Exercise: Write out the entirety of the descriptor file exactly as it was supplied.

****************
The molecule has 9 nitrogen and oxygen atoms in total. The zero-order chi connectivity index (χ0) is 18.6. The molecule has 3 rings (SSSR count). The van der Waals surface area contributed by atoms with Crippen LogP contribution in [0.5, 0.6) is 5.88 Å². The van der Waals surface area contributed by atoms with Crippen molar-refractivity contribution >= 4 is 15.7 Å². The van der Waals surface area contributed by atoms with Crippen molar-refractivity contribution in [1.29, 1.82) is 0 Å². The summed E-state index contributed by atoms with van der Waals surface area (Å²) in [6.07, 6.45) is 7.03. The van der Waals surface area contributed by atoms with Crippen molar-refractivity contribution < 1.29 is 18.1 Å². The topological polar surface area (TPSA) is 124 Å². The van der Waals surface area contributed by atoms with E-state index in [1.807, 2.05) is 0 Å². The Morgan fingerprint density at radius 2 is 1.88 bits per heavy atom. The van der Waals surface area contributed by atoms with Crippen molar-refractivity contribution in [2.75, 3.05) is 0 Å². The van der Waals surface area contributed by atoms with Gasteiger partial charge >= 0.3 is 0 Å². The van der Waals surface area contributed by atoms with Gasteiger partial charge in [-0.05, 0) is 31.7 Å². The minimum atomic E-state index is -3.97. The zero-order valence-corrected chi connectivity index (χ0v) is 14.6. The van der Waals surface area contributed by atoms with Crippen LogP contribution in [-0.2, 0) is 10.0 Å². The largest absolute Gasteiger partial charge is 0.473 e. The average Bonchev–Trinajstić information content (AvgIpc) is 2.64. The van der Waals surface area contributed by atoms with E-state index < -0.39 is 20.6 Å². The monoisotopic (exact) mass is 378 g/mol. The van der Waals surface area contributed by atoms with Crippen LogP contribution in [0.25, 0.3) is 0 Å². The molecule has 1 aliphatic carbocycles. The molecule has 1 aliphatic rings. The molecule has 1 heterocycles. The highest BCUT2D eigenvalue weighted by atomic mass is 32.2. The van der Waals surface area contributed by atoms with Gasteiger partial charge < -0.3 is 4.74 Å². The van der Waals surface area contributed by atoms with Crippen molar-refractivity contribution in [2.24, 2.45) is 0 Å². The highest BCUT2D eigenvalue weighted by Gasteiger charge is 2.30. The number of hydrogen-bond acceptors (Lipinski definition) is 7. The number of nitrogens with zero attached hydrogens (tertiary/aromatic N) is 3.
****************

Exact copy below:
The molecule has 9 nitrogen and oxygen atoms in total. The zero-order chi connectivity index (χ0) is 18.6. The molecule has 3 rings (SSSR count). The van der Waals surface area contributed by atoms with Crippen LogP contribution in [0.5, 0.6) is 5.88 Å². The van der Waals surface area contributed by atoms with Crippen molar-refractivity contribution >= 4 is 15.7 Å². The van der Waals surface area contributed by atoms with Crippen molar-refractivity contribution in [1.29, 1.82) is 0 Å². The summed E-state index contributed by atoms with van der Waals surface area (Å²) in [6.07, 6.45) is 7.03. The van der Waals surface area contributed by atoms with Crippen molar-refractivity contribution < 1.29 is 18.1 Å². The topological polar surface area (TPSA) is 124 Å². The van der Waals surface area contributed by atoms with E-state index in [1.807, 2.05) is 0 Å². The Morgan fingerprint density at radius 2 is 1.88 bits per heavy atom. The van der Waals surface area contributed by atoms with Crippen molar-refractivity contribution in [2.75, 3.05) is 0 Å². The van der Waals surface area contributed by atoms with Gasteiger partial charge >= 0.3 is 0 Å². The van der Waals surface area contributed by atoms with Gasteiger partial charge in [-0.05, 0) is 31.7 Å². The minimum atomic E-state index is -3.97. The zero-order valence-corrected chi connectivity index (χ0v) is 14.6. The van der Waals surface area contributed by atoms with Crippen LogP contribution in [-0.2, 0) is 10.0 Å². The largest absolute Gasteiger partial charge is 0.473 e. The average Bonchev–Trinajstić information content (AvgIpc) is 2.64. The van der Waals surface area contributed by atoms with E-state index < -0.39 is 20.6 Å². The monoisotopic (exact) mass is 378 g/mol. The van der Waals surface area contributed by atoms with Crippen LogP contribution in [0.25, 0.3) is 0 Å². The molecule has 1 aliphatic carbocycles. The molecule has 1 aliphatic rings. The molecule has 1 heterocycles. The highest BCUT2D eigenvalue weighted by atomic mass is 32.2. The van der Waals surface area contributed by atoms with Gasteiger partial charge < -0.3 is 4.74 Å². The van der Waals surface area contributed by atoms with Crippen molar-refractivity contribution in [2.24, 2.45) is 0 Å². The highest BCUT2D eigenvalue weighted by Gasteiger charge is 2.30. The number of hydrogen-bond acceptors (Lipinski definition) is 7. The number of nitrogens with zero attached hydrogens (tertiary/aromatic N) is 3.